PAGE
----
top of page

A Christmas Art Lesson

Polymer Clay relief sculpture of a mother and child, Mary and Jesus.
Mother and Child, Sara Joseph

Now that the bustle of Christmas has subsided, I'm posting this polymer clay relief sculpture as a Christmas art lesson.

The finished work was sold some time ago and now belongs to one of my collectors.

Polymer clay works really well for creating low reliefs that are small in scale, but rich in texture, color and detail.

As a mother myself, I'm always moved to create some Christmas art that includes Mary and Jesus. I find myself pondering the complex emotions that are inextricably bound up in the relationship of every mother and child.

Holding their babies close, mothers are universally overwhelmed by the mystery of what life holds in store for their beloved children. How much more profound Mary's emotions must've been! She'd been told that a momentous future affecting all humanity was yet ahead for her baby. This work explores the complexity of that relationship, which will change over time as Jesus matured into an adult, but was tender and innocent now.

Drawing detail on polymer clay of a mother and child.
Mother and Child, Drawing Detail

I began with a flat sheet of cream clay, on which I incised my drawing as I thought about the verses in Luke 2.


"But Mary kept all these things and pondered them in her heart." Luke 2:19


Mother and Child polymer clay relief detail.
Mother and Child, Detail 2

A combination of cutting into the clay and building up by adding more clay is the process for creating a low relief sculpture.

As I worked, I remembered the vulnerability of the baby who gave up all heaven's majesty—for me. The wonder of the divine plan, is something that never ceases to amaze me!

I'm convinced that reverentially keeping the words from the Bible in mind infuses the work with awe and a profound sense of gratitude.

Two sheets of white and blue clay
Skinner Blend Preparation

For the background, I decided to create a Skinner Blend of blue and cream clay.

Clay being rolled through a pasta machine.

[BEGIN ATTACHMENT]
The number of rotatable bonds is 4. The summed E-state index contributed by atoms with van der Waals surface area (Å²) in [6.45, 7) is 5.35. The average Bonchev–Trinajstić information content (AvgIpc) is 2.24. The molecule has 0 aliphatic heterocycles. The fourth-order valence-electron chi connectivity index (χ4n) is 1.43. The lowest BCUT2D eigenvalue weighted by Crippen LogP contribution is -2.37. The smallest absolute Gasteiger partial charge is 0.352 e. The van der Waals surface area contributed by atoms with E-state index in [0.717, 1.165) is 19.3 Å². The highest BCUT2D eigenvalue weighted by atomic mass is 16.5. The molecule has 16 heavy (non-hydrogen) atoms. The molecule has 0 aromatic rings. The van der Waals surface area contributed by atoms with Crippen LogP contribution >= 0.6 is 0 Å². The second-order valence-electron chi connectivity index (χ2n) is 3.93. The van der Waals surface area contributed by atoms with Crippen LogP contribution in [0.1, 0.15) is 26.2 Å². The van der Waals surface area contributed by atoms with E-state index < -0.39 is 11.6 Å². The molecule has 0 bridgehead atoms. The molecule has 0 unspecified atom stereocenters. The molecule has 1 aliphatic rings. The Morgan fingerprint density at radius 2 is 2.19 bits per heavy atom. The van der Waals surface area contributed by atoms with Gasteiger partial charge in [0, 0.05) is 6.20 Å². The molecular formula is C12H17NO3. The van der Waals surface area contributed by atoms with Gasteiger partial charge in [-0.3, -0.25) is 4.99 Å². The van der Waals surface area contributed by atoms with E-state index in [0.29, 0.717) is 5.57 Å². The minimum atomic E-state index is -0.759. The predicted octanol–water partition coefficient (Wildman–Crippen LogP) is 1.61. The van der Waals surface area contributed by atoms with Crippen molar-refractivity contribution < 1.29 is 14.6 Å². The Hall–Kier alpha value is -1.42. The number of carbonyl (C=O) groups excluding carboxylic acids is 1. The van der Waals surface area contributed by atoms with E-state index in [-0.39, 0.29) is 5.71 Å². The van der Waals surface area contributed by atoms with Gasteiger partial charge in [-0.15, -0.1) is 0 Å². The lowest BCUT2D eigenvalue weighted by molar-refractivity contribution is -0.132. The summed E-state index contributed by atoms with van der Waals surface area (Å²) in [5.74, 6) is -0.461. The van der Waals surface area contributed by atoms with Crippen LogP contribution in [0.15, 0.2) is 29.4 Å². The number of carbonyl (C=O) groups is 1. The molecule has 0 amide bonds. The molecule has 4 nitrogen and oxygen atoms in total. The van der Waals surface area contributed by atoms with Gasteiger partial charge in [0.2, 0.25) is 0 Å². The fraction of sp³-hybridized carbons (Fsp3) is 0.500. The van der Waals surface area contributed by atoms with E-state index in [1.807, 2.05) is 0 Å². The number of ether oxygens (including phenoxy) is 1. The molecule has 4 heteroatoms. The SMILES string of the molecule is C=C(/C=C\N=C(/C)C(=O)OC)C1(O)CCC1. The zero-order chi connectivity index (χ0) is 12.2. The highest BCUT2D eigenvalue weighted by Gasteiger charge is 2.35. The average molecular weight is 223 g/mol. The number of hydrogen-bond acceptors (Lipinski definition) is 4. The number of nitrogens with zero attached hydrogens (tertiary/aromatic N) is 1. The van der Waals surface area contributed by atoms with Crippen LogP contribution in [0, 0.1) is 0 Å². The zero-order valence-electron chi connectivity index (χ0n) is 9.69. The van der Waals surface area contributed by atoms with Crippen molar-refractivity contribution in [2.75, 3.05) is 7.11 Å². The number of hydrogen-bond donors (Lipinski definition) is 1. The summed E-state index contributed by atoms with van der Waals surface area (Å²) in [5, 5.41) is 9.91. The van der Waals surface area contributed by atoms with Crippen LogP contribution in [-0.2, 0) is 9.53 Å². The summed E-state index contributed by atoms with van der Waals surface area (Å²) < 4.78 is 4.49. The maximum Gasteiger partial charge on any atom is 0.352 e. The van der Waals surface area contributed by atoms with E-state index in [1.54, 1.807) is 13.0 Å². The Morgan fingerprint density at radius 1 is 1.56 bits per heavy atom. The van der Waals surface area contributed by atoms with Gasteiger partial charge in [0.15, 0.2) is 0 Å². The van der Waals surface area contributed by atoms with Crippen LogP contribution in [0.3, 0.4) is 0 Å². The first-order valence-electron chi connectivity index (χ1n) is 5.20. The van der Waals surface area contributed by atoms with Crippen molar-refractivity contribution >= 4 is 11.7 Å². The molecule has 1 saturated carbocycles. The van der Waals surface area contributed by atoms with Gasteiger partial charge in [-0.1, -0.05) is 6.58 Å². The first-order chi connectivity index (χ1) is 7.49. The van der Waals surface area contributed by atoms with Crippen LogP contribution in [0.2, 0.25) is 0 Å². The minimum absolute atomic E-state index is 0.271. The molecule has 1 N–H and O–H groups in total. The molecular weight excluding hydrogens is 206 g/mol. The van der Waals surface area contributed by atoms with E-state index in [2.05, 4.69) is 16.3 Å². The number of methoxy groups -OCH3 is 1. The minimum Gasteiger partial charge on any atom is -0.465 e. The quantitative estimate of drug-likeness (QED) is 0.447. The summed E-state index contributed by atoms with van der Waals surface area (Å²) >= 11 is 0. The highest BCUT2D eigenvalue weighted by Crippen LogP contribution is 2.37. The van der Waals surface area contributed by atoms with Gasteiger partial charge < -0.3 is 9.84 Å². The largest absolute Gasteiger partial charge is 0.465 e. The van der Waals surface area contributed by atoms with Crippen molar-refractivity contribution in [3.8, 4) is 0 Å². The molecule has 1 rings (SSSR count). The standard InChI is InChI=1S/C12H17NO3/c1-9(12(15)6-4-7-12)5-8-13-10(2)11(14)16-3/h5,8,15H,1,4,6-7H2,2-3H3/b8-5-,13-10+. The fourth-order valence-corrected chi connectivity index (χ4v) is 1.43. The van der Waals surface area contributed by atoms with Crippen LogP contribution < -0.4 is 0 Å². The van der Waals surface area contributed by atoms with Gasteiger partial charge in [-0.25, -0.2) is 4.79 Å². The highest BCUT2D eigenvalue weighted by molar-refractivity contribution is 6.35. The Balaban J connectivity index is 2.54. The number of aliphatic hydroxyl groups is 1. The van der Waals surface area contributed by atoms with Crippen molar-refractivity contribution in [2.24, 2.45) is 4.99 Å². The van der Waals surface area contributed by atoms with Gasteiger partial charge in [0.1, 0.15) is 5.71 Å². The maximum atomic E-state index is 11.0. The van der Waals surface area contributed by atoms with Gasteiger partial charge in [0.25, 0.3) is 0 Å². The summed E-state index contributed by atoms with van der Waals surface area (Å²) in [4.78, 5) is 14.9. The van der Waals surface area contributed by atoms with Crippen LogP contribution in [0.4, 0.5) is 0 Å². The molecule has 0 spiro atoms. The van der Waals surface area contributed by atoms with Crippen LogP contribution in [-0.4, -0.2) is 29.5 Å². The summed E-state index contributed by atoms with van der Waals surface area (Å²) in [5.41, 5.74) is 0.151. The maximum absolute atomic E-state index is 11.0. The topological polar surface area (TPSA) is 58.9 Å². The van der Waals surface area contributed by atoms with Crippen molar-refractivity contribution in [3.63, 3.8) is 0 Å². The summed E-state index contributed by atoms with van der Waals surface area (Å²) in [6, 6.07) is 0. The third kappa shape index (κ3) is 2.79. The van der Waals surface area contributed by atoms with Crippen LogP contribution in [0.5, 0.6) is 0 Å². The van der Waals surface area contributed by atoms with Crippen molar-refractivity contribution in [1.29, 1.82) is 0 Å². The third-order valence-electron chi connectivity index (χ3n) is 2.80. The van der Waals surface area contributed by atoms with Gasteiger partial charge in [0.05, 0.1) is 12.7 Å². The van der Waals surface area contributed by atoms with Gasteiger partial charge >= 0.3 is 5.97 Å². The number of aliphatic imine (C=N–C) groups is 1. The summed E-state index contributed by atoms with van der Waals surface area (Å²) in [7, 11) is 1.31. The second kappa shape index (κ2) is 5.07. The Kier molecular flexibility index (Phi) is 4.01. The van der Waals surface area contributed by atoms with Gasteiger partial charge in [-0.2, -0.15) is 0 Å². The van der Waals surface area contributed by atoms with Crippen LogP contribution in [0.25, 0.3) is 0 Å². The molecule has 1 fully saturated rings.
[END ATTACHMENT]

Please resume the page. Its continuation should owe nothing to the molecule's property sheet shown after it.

Skinner Blend in the Pasta Machine

To create a soft transition between the blue and cream clays, I folded the clays together and sent it through the pasta machine, fold side down. After sending it through several times, I arrived at the blend you see. Gradients caused by the Skinner Blend technique are smooth and visually captivating.

Rubber stamp and Polymer clay
Stamp Detail

Using a rubber stamp helped add some geometric detail and richness to the background.

I love polymer clay for its sensitivity to any impression—from fingerprints (not my favorite!!) to any texture—like the pattern on this beautiful stamp.

Mother and child sculpture in polymer clay
Mother and Child, Detail

Needing some cohesive element to unite the various parts of this relief, I sprinkled some silver pearl metallic powder over the entire surface. By gently brushing it into the crevices and wiping it off the higher surfaces, it added greater dimension to the work. In the firing process, the metallic powder fused with the clay, leaving it with the pearlescent shimmer.

Strips of left-over blue and cream clay were added to form shapes hinting at clothing and to give some directional movement to the work. As I worked in segments, finally combining the various parts of the relief in a pleasing manner was the most enjoyable part of the process.

An important consideration when creating reliefs is that the various components forming the work must protrude from the surface at credibly varying depths. When satisfied with the outcome, I fired it in the oven to become firm and permanent.

I hope this picture trail of my Christmas art project helped you understand my process as a relief sculptor in polymer clay.

Have fun creating your own or commission me to create a relief for you!

Recent Posts

See All


bottom of page